Ozzie Guillen Tears Up While Talking About His American Citizenship

Ozzie Guillen came to the United States from Caracas, Venezuela as a 16-year-old baseball player, built a career around the game, and then, in 2006, on his 42nd birthday, he became a U.S. citizen. Now 57, Ozzie still gets choked up when talking about that day in January 2006 when he passed his citizenship test and was sworn in by a judge as a new United States citizen.

“It’s special,” Guillen said Sunday with tears in his eyes during an interview on the White Sox Pre Game Live show.

“People, they don’t know how hard that is. How many people die … How many people want to be American. It's honor for me,” Guillen added.

When asked by the show host why he was so emotional, at first Guillen claimed he didn't know, but then it all came to him.

“Opportunities, man. Opportunity opened the door for me and have been great. I’ve been living in this country for a long time, me and my family — at a great cost. It opened the door for them to be who they are,” Guillen said.

“I’m a very tough guy, but seeing that, I know how it means to me and my family.”

Guillen's life as an American citizen has included two incidents that the lefties want you to know about. One was in 2012 when the then-Miami Marlins manager made comments about Fidel Castro to a Time Magazine reporter.

"I love Fidel Castro. ... I respect Fidel Castro. You know why? A lot of people have wanted to kill Fidel Castro for the last 60 years, but that (expletive) is still there," Guillen said at the time.

He later clarified his Castro stance, saying he was interpreted incorrectly because the interview was done in English.

“What I was trying to say is that a person who has been in power for so long and has hurt so many people can still be in power,” Guillén said.

“I’m not blaming the journalist, I’m blaming myself.”

Guillen, who has said things that have infuriated pretty much every segment of U.S. society at one point in his life, once went after Sean Penn for his infatuation with Hugo Chavez. That was after a moment in 2005 when Guillen said, "I like the man" in reference to Chavez, but "I don't like his ideas, I don't like the way he is, and some misunderstand what I want to say, like they always do." During that interview, Guillen went on to say, "What I say about Chavez, I say I like the man because he works hard, he says what's on his mind and he loves his country."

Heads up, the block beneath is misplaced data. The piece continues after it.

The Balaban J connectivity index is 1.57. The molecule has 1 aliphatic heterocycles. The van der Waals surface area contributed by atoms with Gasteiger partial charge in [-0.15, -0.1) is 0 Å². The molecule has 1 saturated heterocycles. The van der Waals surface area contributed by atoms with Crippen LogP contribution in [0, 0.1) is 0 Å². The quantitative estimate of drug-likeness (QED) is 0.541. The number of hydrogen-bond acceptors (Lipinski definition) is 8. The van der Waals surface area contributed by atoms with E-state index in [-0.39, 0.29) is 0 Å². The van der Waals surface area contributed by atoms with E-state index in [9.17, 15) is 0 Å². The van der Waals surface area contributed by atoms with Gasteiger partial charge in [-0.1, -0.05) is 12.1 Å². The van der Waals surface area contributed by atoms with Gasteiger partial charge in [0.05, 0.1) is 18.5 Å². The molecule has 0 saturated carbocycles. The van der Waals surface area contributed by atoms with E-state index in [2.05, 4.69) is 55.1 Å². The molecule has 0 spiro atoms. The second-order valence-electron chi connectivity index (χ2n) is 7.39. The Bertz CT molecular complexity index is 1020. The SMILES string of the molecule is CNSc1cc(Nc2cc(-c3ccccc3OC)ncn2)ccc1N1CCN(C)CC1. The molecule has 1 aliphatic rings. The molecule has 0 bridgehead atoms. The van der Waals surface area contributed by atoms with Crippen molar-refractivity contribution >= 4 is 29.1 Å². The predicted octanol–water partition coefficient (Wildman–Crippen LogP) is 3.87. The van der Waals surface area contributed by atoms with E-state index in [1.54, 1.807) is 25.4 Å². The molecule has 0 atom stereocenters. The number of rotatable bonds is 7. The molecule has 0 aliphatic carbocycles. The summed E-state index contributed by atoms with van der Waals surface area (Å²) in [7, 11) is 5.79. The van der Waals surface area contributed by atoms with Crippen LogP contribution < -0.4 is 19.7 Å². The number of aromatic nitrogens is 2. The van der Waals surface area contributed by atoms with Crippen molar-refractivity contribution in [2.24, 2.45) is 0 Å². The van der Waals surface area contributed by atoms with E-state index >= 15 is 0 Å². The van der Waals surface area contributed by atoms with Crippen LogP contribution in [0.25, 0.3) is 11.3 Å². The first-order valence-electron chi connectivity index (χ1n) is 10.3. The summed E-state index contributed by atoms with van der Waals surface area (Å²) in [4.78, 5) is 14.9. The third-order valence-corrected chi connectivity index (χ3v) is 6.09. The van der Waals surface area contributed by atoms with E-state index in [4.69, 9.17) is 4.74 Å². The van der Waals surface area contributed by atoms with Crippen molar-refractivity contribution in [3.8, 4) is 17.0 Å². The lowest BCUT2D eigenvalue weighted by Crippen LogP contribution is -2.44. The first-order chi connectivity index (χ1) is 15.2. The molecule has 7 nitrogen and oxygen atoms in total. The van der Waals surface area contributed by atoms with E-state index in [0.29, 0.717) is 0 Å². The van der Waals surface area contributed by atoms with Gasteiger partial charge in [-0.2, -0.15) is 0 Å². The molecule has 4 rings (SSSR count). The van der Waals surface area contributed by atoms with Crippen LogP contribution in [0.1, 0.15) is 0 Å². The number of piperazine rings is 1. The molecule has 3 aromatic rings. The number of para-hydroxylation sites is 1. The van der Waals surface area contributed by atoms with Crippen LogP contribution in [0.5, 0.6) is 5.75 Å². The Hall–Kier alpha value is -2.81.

By 2011, Guillen was hammering Sean Penn and Chavez.

“Sean Penn. if you love Venezuela, please move to Venezuela for a year. . .But rent a house in Guarenas or Guatire to see how long you last, clown. . .Can I say what I think about him? He is a loser,” Guillen tweeted.

While Ozzie has had his moments with microphones, it feels like 57-year-old Ozzie now sits in his recliner and is completely at ease with himself and what it means to have his citizenship and the life he made in this country. Ozzie knows the dumps that are out there and it's clear there's nowhere he'd rather spend the rest of his life than right here in the States, the greatest country in the world.

Written by
Joe Kinsey is the Senior Director of Content of OutKick and the editor of the Morning Screencaps column that examines a variety of stories taking place in real America. Kinsey is also the founder of OutKick’s Thursday Night Mowing League, America’s largest virtual mowing league. Kinsey graduated from University of Toledo.